Heiman describes Snow Feta as more of a powdered Feta that is sprinkled as a topping on foods like pizzas. “We have been quizzed about other products that we’re making and the idea here is to advance on that,” he said. “We see growth in other parts of the world, like Southeast Asia, these are places that we need to go. We need to continue to evaluate how we’re going to get there.”
In addition, Nasonville Dairy sells Feta, Cheddar and other cheese varieties to China, Japan, Saudi Arabia and other markets. Exports is an area that Heiman is passionate about and he says that more U.S. cheesemakers need to get their products in foreign markets such as Southeast Asia and beyond.
Reverse Engineering Cheese
CDR and Nasonville Dairy have also worked closely together to develop cheeses that have traditionally been imported. “If someone in the U.S. has a cheese they import, we can send that cheese to CDR and get a breakdown of the cheese. CDR will tell us how to manufacture it.” Heiman said.
For instance, Heiman brings up his plant’s Feta production as an example, “Stop and think about how much Feta was coming into this country. Now, people who have Feta in the U.S. will travel to other parts of the world and they’ll go, ‘Nah, it isn’t as good as the Feta at home.’”
There are other examples, such as Queso Blanco. Heiman said there were quality concerns with Queso Blanco that was being imported, “CDR taught a lot of people how to make the product, make it right, and make it safe.”
Going back further in time, Heiman also mentions Blue Cheese. “Stop and think about Roquefort – it was the United States that, when put into a corner, came up with Blue cheese. Now, if you talk about Roquefort, people look at you with eyes crossed because no, it’s Blue cheese. Now they’ve turned around and the people all over the world want to use the term Blue cheese.”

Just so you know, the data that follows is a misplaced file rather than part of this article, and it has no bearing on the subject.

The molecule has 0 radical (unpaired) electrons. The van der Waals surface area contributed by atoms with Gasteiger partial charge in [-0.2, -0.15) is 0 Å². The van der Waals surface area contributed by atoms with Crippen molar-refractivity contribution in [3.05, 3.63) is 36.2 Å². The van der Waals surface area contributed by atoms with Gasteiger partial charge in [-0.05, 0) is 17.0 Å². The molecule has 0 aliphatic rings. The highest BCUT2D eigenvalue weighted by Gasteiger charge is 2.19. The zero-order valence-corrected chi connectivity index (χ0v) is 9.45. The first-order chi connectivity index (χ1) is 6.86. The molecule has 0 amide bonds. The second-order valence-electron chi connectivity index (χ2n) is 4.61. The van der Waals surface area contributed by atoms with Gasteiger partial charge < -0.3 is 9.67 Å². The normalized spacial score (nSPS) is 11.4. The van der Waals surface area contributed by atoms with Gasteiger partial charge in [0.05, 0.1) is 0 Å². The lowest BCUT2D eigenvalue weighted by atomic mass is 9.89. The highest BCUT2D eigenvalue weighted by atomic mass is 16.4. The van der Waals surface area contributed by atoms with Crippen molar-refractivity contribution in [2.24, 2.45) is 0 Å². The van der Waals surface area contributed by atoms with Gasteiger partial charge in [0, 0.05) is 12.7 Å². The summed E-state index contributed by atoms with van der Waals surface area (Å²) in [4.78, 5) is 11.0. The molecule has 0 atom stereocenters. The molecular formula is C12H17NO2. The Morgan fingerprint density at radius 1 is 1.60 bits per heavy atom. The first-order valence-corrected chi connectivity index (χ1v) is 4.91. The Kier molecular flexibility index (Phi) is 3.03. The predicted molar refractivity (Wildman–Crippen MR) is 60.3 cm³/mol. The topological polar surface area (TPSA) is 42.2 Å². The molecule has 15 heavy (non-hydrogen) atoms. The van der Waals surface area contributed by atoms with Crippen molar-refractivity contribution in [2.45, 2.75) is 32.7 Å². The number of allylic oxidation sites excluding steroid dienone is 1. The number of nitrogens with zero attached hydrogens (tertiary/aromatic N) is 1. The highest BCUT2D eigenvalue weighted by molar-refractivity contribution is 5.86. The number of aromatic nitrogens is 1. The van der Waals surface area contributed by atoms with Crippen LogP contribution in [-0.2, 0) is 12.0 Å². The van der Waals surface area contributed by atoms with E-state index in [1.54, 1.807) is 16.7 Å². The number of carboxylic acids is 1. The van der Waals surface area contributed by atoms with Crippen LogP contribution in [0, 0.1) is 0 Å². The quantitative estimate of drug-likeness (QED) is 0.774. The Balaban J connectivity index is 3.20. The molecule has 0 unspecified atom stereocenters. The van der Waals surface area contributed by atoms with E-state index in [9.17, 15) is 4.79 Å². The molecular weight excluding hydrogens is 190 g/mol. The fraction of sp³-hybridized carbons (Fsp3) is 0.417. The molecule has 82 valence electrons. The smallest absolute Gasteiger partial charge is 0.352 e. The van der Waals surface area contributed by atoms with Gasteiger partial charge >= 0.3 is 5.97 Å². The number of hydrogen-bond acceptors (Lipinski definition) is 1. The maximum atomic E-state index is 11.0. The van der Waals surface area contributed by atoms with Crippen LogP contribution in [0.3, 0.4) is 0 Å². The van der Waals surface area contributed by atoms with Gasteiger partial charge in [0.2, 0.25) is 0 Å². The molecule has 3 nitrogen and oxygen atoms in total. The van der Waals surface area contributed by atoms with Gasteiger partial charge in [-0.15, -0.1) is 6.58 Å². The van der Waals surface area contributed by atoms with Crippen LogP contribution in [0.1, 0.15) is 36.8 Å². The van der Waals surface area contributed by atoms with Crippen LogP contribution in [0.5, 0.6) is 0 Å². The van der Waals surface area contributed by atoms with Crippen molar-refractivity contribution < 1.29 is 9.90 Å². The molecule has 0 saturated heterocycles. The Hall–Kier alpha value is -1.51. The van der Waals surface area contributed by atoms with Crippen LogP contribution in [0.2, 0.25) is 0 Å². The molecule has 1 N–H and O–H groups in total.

One project that Heiman is especially proud of is “sliceable” Feta Cheese. Nasonville Dairy had a customer that requested a sliceable Feta cheese. At the time, there was a similar cheese available, but it contained additives and the customer wanted an all-natural option. Heiman turned to CDR and, over the course of several years, CDR and Nasonville Dairy were able to develop an all natural Feta Cheese that can be sliced. Heiman laughs about the project because in the end, the customer decided they didn’t want the cheese, but Heiman is still proud of the collaborative, innovative work between Nasonville Dairy and CDR.
Heiman believes this project is also indicative of the increasingly important role of dairy as American consumers look for new flavor profiles and healthy food options. “This is where dairy comes in and CDR can help develop those products that will be usable by a restaurant, portion controlled and be good for you as well. That’s where CDR absolutely shines.”
Holding Up the Integrity of Dairy
“One thing that CDR has always done is that CDR has always protected the integrity of milk and the integrity of cheese. They don’t try to cheat on it,” Heiman said.
For example, as Heiman works with export markets across the globe, he said that they are seeing some poor quality products produced in those foreign countries. These include cheeses where the milkfat is removed and replaced with vegetable oils. As Heiman said, “You get away with it, but the product is not real good.”
Looking ahead, Heiman plans on continuing the collaboration with CDR as Nasonville Dairy is always trying to develop the next new product or interesting flavor profile.
One exciting project that Heiman believes has a lot of potential is the ultrafiltration (UF) of milk. Nasonville Dairy has a new, large-scale bottling line.
The dairy is working with CDR on using UF to develop and produce different lactose-free milks and beverages. In addition to reducing the natural sugars in milk, UF can help concentrate proteins and increase calcium content. The development of dairy beverages is an area with a lot of growth potential.
There are a lot of exciting projects and products being developed at Nasonville, but Heiman said he misses working directly with CDR staff like Dean Sommer and John Jaeggi. Because of travel restrictions, CDR staff have been mostly working remotely or from the University of Wisconsin–Madison campus.
“What we miss tremendously in our industry right now is John and Dean running up and down the road,” Heiman said. “They’re welcome in every plant in the state of Wisconsin.